Back when Twisted Root Burger Co. cofounders Jason Boso and Quincy Hart met in culinary school and started talking about owning a restaurant some day, Boso says he had never heard of the better-burger segment.
“I personally just wanted a better burger,” Boso says. “To me, back in 2005 [and] 2006, there were fast-food burgers and steakhouse burgers. I love a steakhouse burger, but I didn’t want to pay $15 and a service charge. I wanted a nice, fat 8-ounce burger cooked to order the way I wanted it, and I wanted to be able to get it on a Tuesday without breaking the bank.”
After a few years paying their dues in the restaurant industry, the friends started Twisted Root Burger Co. in 2006. Three years later, Boso says, Guy Fieri put the business on the map by featuring Twisted Root Burger Co. on the Food Network show “Diners, Drive-Ins and Dives.” Since then the brand has grown to include 14 Texas locations and one in Shreveport, Louisiana.
Boso says that from the beginning, he intended for Twisted Root to be a multi-store concept, but he also wanted to ensure they could maintain the quality.
Twisted Root Burger Co. offers a build-your-own burger option and a list of specialty burgers. Popular specialty burgers include the Ranch Hand with house-made peppercorn ranch, bacon, and Swiss cheese, and the Spicy Goat with chipotle sauce, goat cheese, and bacon. Another spicy favorite is the Western with Pepper Jack cheese, bacon, fried onion strings, and jalapeños.
For both specialty and build-your-own burgers, guests choose if they want to start with a beef, turkey, or veggie patty. All are the same price. Specialty burgers range from $6.99 for the Lots-A-Shroom mushroom and Swiss burger to $8.99 for the Freshman 15, which is topped with smashed french fries, melted Cheddar, a fried egg, and bacon.
Twisted Root Burger Co.
CORFOUNDERS: Jason Boso and Quincy Hart
HQ: Dallas, Texas
YEAR STARTED: 2006
ANNUAL SALES: $26.25 million
TOTAL UNITS: 15
FRANCHISE UNITS: 3
Build-your-own burgers start at $5.99, and toppings range from the expected, like American cheese and bacon, to the less expected, like peanut butter, potato chips, and fried green tomatoes.
Twisted Root Burger Co. also offers unique meat options. For an additional $4, any burger can be made with venison, elk, lamb, ostrich, kangaroo, emu, boar, alligator, rabbit, camel, duck, or beaver.
“In Texas, people are not averse to eating an elk or venison burger, or even a kangaroo burger, which is a seasonal offering, as is ostrich,” Boso says.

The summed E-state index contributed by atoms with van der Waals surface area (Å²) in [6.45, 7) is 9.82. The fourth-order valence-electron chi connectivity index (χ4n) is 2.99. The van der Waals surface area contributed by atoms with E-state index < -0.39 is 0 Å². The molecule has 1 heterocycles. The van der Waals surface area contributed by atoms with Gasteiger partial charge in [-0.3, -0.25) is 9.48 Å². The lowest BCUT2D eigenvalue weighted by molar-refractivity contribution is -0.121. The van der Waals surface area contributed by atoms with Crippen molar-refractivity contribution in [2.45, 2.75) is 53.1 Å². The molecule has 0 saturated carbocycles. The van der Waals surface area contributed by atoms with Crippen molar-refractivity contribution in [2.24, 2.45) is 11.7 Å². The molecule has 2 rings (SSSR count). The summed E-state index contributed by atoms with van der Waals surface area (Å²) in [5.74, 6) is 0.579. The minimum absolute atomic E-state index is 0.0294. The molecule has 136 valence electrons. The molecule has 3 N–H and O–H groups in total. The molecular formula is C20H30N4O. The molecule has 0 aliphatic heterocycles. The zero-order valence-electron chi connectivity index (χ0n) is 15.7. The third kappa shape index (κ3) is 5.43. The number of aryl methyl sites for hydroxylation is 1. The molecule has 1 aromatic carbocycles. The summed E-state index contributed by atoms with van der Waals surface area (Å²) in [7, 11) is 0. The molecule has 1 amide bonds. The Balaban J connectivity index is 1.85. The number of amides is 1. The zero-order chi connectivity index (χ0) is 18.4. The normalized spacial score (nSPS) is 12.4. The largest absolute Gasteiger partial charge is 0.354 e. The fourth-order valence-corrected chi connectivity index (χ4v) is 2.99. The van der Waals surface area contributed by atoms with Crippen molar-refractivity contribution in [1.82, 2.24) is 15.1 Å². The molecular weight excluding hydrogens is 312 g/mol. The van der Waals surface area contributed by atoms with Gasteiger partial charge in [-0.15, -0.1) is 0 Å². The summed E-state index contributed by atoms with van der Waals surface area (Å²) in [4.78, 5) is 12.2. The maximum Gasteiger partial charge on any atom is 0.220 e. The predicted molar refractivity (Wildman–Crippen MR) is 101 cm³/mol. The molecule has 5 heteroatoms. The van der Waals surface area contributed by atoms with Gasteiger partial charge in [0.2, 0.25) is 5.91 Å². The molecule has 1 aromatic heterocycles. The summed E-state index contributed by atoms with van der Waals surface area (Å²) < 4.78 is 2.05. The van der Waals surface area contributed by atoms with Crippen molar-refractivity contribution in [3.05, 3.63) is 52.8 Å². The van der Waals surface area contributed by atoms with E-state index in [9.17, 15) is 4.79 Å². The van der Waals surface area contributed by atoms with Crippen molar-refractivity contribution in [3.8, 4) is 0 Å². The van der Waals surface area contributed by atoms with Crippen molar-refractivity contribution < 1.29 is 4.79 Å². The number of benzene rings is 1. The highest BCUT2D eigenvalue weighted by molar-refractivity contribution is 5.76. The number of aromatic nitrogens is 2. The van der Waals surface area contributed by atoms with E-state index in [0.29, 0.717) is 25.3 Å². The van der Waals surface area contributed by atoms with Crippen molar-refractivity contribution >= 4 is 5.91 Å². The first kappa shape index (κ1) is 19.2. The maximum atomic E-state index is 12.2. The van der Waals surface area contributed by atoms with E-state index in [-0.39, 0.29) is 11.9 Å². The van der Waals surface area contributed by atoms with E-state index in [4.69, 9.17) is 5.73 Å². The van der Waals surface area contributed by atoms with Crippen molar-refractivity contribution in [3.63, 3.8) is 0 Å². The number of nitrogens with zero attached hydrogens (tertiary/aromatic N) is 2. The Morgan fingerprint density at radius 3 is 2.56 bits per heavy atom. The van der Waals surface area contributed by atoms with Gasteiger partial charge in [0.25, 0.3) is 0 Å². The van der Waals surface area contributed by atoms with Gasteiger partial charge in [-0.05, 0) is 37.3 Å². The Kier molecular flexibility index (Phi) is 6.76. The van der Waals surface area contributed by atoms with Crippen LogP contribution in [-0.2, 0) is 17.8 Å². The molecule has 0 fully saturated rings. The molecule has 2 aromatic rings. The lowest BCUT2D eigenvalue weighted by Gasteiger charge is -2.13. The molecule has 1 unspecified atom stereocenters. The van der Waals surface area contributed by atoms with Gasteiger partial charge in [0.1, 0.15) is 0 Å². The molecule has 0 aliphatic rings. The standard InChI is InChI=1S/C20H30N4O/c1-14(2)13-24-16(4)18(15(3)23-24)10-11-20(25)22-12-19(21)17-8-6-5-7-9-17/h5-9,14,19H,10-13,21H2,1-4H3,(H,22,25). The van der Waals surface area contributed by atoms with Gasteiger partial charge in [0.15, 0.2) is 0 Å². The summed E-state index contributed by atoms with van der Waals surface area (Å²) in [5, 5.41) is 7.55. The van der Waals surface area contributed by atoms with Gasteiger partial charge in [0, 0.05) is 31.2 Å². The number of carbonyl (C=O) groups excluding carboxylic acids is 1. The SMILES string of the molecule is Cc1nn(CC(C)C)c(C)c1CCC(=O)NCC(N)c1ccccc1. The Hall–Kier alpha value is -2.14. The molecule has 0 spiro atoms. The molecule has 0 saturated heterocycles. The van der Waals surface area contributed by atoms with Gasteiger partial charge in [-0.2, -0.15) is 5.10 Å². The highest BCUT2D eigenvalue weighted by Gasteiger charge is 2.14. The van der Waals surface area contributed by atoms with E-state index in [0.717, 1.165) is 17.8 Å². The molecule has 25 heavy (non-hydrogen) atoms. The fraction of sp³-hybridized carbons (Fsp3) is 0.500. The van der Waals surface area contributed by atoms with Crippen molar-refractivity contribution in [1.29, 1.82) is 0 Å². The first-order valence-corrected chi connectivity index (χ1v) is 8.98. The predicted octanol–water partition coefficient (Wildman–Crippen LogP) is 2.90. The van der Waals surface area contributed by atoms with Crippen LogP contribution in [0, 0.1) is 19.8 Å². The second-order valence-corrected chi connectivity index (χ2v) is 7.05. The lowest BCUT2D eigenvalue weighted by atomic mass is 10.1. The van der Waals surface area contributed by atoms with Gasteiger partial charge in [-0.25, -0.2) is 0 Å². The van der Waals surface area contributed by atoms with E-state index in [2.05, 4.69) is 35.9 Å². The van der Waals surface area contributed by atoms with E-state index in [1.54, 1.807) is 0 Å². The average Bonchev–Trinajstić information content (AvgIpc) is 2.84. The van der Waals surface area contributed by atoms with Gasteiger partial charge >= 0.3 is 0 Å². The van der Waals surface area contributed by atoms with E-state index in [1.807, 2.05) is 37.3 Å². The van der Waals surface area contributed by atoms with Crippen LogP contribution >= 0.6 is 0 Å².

He says the game meats can cost about $15 a pound, but he considers it a loss leader. “A guy doesn’t go back to the office and not tell everyone he had an ostrich burger for lunch,” Boso says.
Boso adds that Texans will also eat what is referred to on the Twisted Root Burger Co. menu as simply “Fried Stuff.”
“We’ve got build-your-own cheese fries, fried green beans, fried pork skins, sweet potato chips, fried pickles—you name it,” Boso says. There’s even an $8.99 sample platter so guests can try all eight fried items.
House-made custard shakes in flavors like vanilla, chocolate, and toasted coconut cream pie are also available for $4.99. For $3 more, adults can order a shake with 1.5 ounces of liquor in it.
Adult shake flavors include Banana & Bailey’s, Oreo & Amaretto, and Fruit Loop made with banana liqueur. All Twisted Root Burger Co. locations have a full liquor license, and Boso says serving a craft beer or cocktail alongside burgers helps differentiate the concept from others in the better-burger segment.
Boso sees Twisted Root Burger Co. positioned on “a springboard for growth,” with plans for existing Texas markets, as well as Alabama and other nearby states. The company is bringing on new people—including a CEO and COO—to facilitate growth.
In the next five years, Boso says, Twisted Root Burger Co. could grow to 60 stores. But don’t look for it in the country’s largest cities.
“We’re finding success in the ‘B’ market,” he says. “These are underserviced, smaller cities with high-level, quality markets. In places like Lubbock, [Texas,] and Shreveport, we’re killing it.”
Although Twisted Root will not enter a metropolis, Boso says, it might go an hour outside the city to a town of 200,000 or less. “We can be the big fish in a small pond and make a big splash.”
While back of house is standardized and efficient, each front of house is unique and funky to its location, Boso says. One feels like an old garage, another like a tailgate, and another like a dance hall.
The fact that every location is a new twist on the basic concept partly explains the name, but there’s a little more to it.
“Being a chef, I wanted the name to have some culinary play on words,” Boso says. “I was always cutting up onions and potatoes, which are root vegetables. Plus, I’m a little twisted and crazy.”
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